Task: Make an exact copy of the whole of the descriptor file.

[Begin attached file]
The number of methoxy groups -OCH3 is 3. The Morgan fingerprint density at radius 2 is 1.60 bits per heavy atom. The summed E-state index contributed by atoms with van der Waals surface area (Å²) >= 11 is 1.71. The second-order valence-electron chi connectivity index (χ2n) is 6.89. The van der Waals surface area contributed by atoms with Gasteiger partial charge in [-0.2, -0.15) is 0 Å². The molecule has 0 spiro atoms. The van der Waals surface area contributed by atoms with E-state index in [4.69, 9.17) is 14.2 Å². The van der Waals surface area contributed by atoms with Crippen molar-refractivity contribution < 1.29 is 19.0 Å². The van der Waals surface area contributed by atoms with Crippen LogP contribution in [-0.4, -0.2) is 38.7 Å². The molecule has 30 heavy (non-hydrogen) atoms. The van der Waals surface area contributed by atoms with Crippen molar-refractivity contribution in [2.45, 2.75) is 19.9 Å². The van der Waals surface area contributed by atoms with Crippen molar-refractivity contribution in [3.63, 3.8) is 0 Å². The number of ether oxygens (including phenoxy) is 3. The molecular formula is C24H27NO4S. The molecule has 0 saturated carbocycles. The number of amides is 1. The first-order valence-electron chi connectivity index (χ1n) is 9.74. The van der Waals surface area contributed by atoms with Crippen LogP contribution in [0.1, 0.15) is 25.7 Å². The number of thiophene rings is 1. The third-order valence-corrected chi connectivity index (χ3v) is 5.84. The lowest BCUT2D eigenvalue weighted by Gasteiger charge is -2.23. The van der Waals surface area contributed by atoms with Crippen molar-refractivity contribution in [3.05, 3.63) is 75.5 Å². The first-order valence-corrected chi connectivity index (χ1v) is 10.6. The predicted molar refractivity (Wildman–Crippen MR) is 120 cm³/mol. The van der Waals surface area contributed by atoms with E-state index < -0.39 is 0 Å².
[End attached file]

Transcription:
The number of methoxy groups -OCH3 is 3. The Morgan fingerprint density at radius 2 is 1.60 bits per heavy atom. The summed E-state index contributed by atoms with van der Waals surface area (Å²) >= 11 is 1.71. The second-order valence-electron chi connectivity index (χ2n) is 6.89. The van der Waals surface area contributed by atoms with Gasteiger partial charge in [-0.2, -0.15) is 0 Å². The molecule has 0 spiro atoms. The van der Waals surface area contributed by atoms with E-state index in [4.69, 9.17) is 14.2 Å². The van der Waals surface area contributed by atoms with Crippen molar-refractivity contribution < 1.29 is 19.0 Å². The van der Waals surface area contributed by atoms with Crippen LogP contribution in [-0.4, -0.2) is 38.7 Å². The molecule has 30 heavy (non-hydrogen) atoms. The van der Waals surface area contributed by atoms with Crippen molar-refractivity contribution in [2.45, 2.75) is 19.9 Å². The van der Waals surface area contributed by atoms with Crippen molar-refractivity contribution in [3.63, 3.8) is 0 Å². The number of ether oxygens (including phenoxy) is 3. The molecular formula is C24H27NO4S. The molecule has 0 saturated carbocycles. The number of amides is 1. The first-order valence-electron chi connectivity index (χ1n) is 9.74. The van der Waals surface area contributed by atoms with Crippen LogP contribution in [0.1, 0.15) is 25.7 Å². The number of thiophene rings is 1. The third-order valence-corrected chi connectivity index (χ3v) is 5.84. The lowest BCUT2D eigenvalue weighted by Gasteiger charge is -2.23. The van der Waals surface area contributed by atoms with Crippen molar-refractivity contribution in [3.05, 3.63) is 75.5 Å². The first-order valence-corrected chi connectivity index (χ1v) is 10.6. The predicted molar refractivity (Wildman–Crippen MR) is 120 cm³/mol. The van der Waals surface area contributed by atoms with E-state index < -0.39 is 0 Å².